Last summer was one of the busiest seasons I’ve ever had as a photographer and writer. I got to travel around quite a bit and shoot a nice variety of cars, and I even found time to throw in a few personal projects. As the summer drew to a close, I headed to Portland, Oregon, (my hometown) for a friend’s wedding, and at the last minute, I was asked if I could squeeze in a feature photo shoot while I was there. I jumped at the opportunity because even though I had barely any free time, I had always wanted the chance to shoot a Portland car on the city streets. And as it turned out, this 240Z shoot on an uncharacteristically hot late-August day was one of the most rewarding I have had the pleasure of executing.
What made everything work out so well that day wasn’t necessarily the car, although it is a beautifully built machine. No, what made the shoot so enjoyable was the man who built it. Timothy Desper is not your run-of-the-mill car builder but rather a true grassroots enthusiast and a strong believer in the power of hard work. Tim also has a job that is much different from the jobs of anyone else I’ve written about over the years at Modified. Tim is director of operations for the Portland Rescue Mission, a nonprofit organization that provides meals and shelter as well as other valuable services to the homeless. Tim doesn’t make a ton of money, so he didn’t send this car into a shop to be built top to bottom. He doesn’t back down from a challenge, either, because he is a patient and understanding person who has faith in the prospect of change.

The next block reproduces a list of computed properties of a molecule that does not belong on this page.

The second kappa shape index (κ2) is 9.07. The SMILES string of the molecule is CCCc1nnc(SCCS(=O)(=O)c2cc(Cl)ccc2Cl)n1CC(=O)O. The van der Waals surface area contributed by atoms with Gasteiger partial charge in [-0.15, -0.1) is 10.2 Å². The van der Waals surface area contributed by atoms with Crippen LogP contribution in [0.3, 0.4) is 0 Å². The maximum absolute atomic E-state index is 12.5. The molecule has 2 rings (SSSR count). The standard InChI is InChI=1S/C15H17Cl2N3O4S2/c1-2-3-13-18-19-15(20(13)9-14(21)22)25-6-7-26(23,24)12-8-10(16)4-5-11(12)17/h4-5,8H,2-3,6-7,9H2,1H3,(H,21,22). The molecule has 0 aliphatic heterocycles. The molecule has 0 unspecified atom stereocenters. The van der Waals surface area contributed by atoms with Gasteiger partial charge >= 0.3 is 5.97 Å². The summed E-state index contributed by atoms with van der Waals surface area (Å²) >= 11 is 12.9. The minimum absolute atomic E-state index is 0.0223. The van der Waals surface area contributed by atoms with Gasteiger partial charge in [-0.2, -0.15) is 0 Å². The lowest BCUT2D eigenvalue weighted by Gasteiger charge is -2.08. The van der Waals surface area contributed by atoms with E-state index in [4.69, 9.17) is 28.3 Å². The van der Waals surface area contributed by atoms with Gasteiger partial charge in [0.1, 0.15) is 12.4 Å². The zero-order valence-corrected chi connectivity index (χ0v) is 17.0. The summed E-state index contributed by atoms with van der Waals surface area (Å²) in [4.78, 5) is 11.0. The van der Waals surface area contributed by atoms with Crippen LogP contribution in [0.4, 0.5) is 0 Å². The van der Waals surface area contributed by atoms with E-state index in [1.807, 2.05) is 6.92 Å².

“I’ve [worked with] over a quarter million individuals through free dinners, helped house thousands of men, and kept the services at the Portland Rescue Mission running for over six years now,” Tim tells me. “I’ve gotten good at using a small amount of resources and a large amount of passion to help make change happen. I don’t just see potential in old cars, I also see the great potential in the men and women I work with in partnering with them to help build new, very different lives. After tough days or nights working through the tragedy that is common in the lives of those who live on the streets, working on an old car is a good way to redirect my mind and relax.”